David continues: "Your tongue plots destruction; it is like a sharpened razor, you who practice deceit. You love evil rather than good, falsehood rather than speaking the truth" (vss. 2-3). Doeg’s tongue perpetrated much evil, bringing about the murder of eighty-five priests. Actually, it was what Doeg didn’t say that was evil. Doeg knew that Ahimelech was not aware that David was fleeing from Saul. He could have defended the priests. Doeg’s falsehood came from what he omitted.

The force behind Doeg’s sin was his hardened heart, which loved "evil rather than good." "Wicked men have a real love of sin. This is the secret of all their abominations. But for this they might easily be amended by instruction and example" [Plumer, 570]. Though we all sin, God’s people do not love evil, even the evil that they do. We feel as Paul did: "For I have the desire to do what is good, but I cannot carry it out. For what I do is not the good I want to do; no, the evil I do not want to do—this I keep on doing" (Rom. 7:18-19).

Destruction is in store for those who do love evil: "You love every harmful word, O you deceitful tongue! Surely God will bring you down to everlasting ruin: He will snatch you up and tear you from your tent; He will uproot you from the land of the living" (vss. 4-5). Certainly any earthly benefit received from doing evil is not worth it, if one considers the "everlasting ruin" that evildoers face.

The ultimate fate of evildoers should be instructive to us: "The righteous will see and fear; they will laugh at him, saying, ‘Here now is the man who did not make God his stronghold, but trusted in his great wealth and grew strong by destroying others!’" (vss. 6-7). "The end of every sinner teaches us some good lesson, which we ought carefully to ponder" [Plumer, 571]. We should "see and fear" what happens to the wicked. The temptation is great for us to trust in our "great wealth", and to "grow strong by destroying others." If we "see and fear", we may be able to withstand these temptations.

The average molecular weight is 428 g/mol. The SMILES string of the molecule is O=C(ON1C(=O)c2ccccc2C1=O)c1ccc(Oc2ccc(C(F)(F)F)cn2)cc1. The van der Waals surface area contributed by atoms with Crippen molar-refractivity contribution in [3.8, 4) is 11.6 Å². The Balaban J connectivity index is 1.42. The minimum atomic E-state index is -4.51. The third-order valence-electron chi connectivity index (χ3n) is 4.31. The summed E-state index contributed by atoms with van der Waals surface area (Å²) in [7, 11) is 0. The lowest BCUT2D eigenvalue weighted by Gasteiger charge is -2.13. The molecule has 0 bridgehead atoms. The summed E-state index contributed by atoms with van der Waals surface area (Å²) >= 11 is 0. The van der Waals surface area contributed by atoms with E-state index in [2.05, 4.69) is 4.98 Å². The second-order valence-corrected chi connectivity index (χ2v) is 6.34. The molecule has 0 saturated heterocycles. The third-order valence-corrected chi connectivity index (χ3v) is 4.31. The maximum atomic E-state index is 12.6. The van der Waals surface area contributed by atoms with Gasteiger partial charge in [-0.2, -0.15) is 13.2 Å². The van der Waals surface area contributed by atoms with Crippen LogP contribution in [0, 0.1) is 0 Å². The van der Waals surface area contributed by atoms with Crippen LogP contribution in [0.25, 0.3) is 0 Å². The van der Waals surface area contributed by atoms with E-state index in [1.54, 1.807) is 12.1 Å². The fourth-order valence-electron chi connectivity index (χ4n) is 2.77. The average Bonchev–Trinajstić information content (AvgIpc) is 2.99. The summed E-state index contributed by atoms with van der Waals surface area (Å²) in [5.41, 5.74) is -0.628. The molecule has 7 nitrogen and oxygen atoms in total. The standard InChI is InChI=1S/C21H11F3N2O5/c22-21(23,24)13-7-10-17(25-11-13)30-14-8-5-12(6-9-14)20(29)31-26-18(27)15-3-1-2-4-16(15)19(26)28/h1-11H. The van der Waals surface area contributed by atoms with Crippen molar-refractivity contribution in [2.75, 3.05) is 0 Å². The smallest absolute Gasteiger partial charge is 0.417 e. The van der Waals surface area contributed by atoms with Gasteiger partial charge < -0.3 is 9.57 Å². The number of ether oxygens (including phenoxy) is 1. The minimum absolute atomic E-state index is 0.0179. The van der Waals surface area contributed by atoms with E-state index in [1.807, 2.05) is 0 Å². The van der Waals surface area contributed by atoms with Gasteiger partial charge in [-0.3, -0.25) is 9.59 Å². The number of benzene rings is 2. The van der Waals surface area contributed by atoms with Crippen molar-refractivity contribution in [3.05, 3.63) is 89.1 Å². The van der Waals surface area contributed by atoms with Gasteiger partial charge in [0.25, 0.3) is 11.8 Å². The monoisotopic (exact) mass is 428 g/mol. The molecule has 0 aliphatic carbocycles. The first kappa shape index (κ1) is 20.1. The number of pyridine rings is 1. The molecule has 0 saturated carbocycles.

Also, we are more liable to withstand these temptations if we see and recognize what God is doing in our lives: "But I am like an olive tree flourishing in the house of God; I trust in God’s unfailing love forever and ever" (vs. 8). The benefits we receive from God are far different than those received by those who "grow strong by destroying others." Ours are lasting benefits, not temporal—benefits such as joy, contentment, and peace with God.

Recognizing God’s eternal blessings should spur us on to praise Him, even though we may be experiencing temporary affliction: "I will praise You forever for what You have done; in Your name I will hope for Your name is good. I will praise You in the presence of Your saints" (vs. 9). Perhaps the greatest difference between God’s children and those who are not God’s children is that we can have "hope" even in the direst circumstances. We know what "God has done", and so we can have "hope" in what God will do. The fruit of this "hope" is the ability to "praise" Him in all circumstances.

Home | Previous Article | Next Article | Back Issues | Contents | Complete Index | Mailing List

To contact us:

ssper@scripturestudies.com